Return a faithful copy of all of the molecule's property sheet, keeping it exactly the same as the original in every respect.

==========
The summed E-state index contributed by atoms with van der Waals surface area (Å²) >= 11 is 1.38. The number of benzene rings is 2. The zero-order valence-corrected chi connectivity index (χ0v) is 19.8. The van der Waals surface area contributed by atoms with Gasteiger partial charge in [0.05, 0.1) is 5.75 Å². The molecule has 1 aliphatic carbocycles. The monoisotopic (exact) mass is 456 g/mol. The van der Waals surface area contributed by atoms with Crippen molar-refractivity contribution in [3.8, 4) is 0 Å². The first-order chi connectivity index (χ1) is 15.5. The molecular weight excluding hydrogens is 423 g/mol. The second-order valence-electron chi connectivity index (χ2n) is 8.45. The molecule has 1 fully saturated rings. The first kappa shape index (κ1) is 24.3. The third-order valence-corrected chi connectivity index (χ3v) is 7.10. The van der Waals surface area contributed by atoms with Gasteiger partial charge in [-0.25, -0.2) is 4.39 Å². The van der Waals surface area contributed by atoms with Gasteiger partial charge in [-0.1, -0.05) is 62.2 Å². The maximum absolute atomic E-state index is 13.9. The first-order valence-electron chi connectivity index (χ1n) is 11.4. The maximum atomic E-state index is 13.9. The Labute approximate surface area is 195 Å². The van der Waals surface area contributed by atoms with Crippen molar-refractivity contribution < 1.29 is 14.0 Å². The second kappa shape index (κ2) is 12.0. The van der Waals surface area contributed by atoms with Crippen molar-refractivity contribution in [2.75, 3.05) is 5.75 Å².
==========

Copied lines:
The summed E-state index contributed by atoms with van der Waals surface area (Å²) >= 11 is 1.38. The number of benzene rings is 2. The zero-order valence-corrected chi connectivity index (χ0v) is 19.8. The van der Waals surface area contributed by atoms with Gasteiger partial charge in [0.05, 0.1) is 5.75 Å². The molecule has 1 aliphatic carbocycles. The monoisotopic (exact) mass is 456 g/mol. The van der Waals surface area contributed by atoms with Crippen molar-refractivity contribution in [3.8, 4) is 0 Å². The first-order chi connectivity index (χ1) is 15.5. The molecular weight excluding hydrogens is 423 g/mol. The second-order valence-electron chi connectivity index (χ2n) is 8.45. The molecule has 1 fully saturated rings. The first kappa shape index (κ1) is 24.3. The third-order valence-corrected chi connectivity index (χ3v) is 7.10. The van der Waals surface area contributed by atoms with Gasteiger partial charge in [-0.25, -0.2) is 4.39 Å². The van der Waals surface area contributed by atoms with Gasteiger partial charge in [-0.1, -0.05) is 62.2 Å². The maximum absolute atomic E-state index is 13.9. The first-order valence-electron chi connectivity index (χ1n) is 11.4. The maximum atomic E-state index is 13.9. The Labute approximate surface area is 195 Å². The van der Waals surface area contributed by atoms with Crippen molar-refractivity contribution < 1.29 is 14.0 Å². The second kappa shape index (κ2) is 12.0. The van der Waals surface area contributed by atoms with Crippen molar-refractivity contribution in [2.75, 3.05) is 5.75 Å².